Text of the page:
P2.104 Thursday, Jan. 5 Limb growth, locomotor development, and life history in lagomorphs FELLMANN, C.D.*; YOUNG, J.W.; Ashland University; Northeastern Ohio Medical University firstname.lastname@example.org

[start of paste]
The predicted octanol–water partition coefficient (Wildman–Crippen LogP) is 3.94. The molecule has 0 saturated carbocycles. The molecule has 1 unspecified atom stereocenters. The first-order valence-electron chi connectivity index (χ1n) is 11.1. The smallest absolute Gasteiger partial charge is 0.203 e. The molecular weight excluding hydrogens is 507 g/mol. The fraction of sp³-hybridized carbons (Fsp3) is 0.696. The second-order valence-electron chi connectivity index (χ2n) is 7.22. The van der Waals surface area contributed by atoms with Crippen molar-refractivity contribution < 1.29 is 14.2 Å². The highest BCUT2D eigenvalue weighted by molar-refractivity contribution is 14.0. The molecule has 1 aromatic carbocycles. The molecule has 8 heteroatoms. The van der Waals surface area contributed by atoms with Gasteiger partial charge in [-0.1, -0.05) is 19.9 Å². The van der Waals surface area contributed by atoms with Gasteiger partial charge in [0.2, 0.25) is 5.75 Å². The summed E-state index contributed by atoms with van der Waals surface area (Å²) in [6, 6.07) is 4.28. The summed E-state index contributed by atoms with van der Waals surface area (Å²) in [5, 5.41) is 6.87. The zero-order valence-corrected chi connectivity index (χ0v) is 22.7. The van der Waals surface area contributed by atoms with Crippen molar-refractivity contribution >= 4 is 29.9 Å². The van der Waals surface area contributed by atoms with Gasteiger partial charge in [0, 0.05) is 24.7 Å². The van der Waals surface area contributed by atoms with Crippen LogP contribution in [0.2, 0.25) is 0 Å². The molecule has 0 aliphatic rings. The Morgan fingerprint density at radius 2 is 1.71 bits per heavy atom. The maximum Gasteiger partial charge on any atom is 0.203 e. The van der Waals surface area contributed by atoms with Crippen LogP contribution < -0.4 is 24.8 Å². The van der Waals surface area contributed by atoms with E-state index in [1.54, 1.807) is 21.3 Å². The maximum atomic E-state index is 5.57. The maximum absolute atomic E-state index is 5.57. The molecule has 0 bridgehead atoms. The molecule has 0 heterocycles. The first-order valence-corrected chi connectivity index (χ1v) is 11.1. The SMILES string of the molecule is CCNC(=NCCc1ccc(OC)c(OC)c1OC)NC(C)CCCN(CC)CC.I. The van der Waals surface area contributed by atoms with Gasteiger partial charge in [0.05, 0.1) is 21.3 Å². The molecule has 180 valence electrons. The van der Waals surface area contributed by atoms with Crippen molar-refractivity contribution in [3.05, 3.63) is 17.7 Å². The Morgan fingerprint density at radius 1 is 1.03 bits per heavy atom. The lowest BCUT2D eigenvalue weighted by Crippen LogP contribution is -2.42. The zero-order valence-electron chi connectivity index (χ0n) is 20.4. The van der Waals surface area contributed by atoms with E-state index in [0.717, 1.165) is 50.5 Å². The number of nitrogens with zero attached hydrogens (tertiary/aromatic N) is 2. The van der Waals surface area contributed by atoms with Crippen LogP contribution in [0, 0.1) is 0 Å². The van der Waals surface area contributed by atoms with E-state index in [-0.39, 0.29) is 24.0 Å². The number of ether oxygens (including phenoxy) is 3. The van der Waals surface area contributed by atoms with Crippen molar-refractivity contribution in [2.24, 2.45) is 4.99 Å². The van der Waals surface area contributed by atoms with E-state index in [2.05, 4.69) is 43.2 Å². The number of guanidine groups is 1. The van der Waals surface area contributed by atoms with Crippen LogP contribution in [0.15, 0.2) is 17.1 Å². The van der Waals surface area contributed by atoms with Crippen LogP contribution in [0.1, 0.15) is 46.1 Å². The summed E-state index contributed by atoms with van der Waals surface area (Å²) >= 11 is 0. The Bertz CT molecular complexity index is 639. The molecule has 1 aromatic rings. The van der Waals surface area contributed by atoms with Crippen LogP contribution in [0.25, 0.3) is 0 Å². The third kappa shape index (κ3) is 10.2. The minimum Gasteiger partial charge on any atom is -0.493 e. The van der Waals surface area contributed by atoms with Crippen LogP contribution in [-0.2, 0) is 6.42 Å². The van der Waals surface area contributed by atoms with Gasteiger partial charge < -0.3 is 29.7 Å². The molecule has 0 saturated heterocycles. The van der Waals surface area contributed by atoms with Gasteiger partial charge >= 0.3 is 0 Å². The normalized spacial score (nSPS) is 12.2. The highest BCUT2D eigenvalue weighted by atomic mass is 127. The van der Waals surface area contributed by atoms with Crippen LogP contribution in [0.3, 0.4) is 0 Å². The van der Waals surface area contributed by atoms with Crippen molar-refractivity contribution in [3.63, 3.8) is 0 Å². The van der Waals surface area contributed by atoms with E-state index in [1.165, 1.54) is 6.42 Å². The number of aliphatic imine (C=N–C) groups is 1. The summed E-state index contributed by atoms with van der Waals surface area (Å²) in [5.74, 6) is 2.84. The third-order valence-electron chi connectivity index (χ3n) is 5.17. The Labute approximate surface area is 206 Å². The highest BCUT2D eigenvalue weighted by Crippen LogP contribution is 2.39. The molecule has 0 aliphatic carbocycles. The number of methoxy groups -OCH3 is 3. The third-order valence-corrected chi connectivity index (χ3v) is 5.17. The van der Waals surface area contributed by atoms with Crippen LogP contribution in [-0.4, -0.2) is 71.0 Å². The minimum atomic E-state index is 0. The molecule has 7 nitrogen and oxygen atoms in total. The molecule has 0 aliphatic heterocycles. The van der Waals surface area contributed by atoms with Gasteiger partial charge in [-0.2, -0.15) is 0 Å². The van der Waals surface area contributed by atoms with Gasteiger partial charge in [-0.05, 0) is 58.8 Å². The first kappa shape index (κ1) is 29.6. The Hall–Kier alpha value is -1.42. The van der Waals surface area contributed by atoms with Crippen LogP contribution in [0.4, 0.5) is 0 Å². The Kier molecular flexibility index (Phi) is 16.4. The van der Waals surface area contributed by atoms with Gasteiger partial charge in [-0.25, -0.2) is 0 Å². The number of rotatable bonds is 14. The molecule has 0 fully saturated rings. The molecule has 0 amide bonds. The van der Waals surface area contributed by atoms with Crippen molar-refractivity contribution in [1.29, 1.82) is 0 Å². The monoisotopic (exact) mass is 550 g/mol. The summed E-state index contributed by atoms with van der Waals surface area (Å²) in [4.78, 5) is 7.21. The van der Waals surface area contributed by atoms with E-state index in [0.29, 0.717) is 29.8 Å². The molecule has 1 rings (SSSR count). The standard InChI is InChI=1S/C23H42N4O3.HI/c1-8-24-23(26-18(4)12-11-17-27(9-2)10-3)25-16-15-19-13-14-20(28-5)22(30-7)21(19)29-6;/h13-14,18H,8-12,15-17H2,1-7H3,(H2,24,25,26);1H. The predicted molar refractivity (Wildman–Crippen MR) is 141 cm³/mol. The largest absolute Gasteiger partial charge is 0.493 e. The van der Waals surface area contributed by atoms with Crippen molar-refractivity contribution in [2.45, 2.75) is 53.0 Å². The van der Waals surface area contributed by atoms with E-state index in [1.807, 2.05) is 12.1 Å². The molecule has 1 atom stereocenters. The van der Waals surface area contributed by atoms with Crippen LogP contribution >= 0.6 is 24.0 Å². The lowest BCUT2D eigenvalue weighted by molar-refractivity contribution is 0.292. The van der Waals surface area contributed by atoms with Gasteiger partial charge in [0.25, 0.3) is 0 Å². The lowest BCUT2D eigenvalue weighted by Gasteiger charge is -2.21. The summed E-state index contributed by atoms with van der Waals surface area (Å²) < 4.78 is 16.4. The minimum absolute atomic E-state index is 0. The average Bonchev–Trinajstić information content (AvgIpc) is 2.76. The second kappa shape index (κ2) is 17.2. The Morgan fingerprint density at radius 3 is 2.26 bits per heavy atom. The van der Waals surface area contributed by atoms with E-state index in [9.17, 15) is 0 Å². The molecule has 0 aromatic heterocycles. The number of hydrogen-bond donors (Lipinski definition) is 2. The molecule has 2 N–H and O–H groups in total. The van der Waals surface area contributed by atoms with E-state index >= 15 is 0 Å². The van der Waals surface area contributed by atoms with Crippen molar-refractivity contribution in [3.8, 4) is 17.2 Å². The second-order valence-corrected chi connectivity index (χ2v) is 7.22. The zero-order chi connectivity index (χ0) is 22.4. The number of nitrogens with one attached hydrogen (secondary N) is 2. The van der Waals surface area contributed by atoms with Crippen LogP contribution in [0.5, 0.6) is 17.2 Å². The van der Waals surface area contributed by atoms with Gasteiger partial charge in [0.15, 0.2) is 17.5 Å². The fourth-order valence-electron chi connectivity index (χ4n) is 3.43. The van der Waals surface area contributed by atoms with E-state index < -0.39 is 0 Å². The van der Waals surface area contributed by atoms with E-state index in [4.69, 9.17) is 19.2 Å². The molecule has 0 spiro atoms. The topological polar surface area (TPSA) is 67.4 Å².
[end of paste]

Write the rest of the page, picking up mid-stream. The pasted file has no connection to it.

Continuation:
Young mammals must often navigate in the same niche as adults despite a number of growth-related limits to locomotor performance. As such, juveniles are expected to exhibit compensatory mechanisms that allow them to offset such limitations, increasing their chance of reaching sexual maturity. In a set of classic studies, Carrier (1983, 1995) found that in young hares, limb joint mechanical advantage and long bone cross-sectional dimensions scale with negative allometry, whereas bone mineral density increases with age. Together, these “compensatory” growth trajectories facilitate increased force output during jumping, allowing juvenile hares to achieve adult-like escape velocities at just 30% of adult mass. Here, we tested whether similar trends could be found among cottontail rabbits, a less precocial group of Lagomorphs. Cottontail rabbits leave the nest at three weeks, rather than at birth as in hares, and use darting locomotor maneuvers, rather than sprinting, to evade predators. Using microCT and 3D morphometrics, we documented ontogenetic changes in bone geometry, density, and limb joint mechanical advantage. Our results indicate that, like jackrabbits, 1) immature rabbits have significantly lower limb bone mineral density, 2) increased humeral and femoral bending strength, and 3) increased mechanical advantage at the elbow, knee, and ankle. These results show that immature rabbits, like the jackrabbits in Carrier’s studies, exhibit patterns of post-cranial growth which likely facilitate predator evasion early in ontogeny, suggesting that ontogenetic compensation for growth-related limits on locomotor performance may be common across the Lagomorpha. Research supported by NEOMED.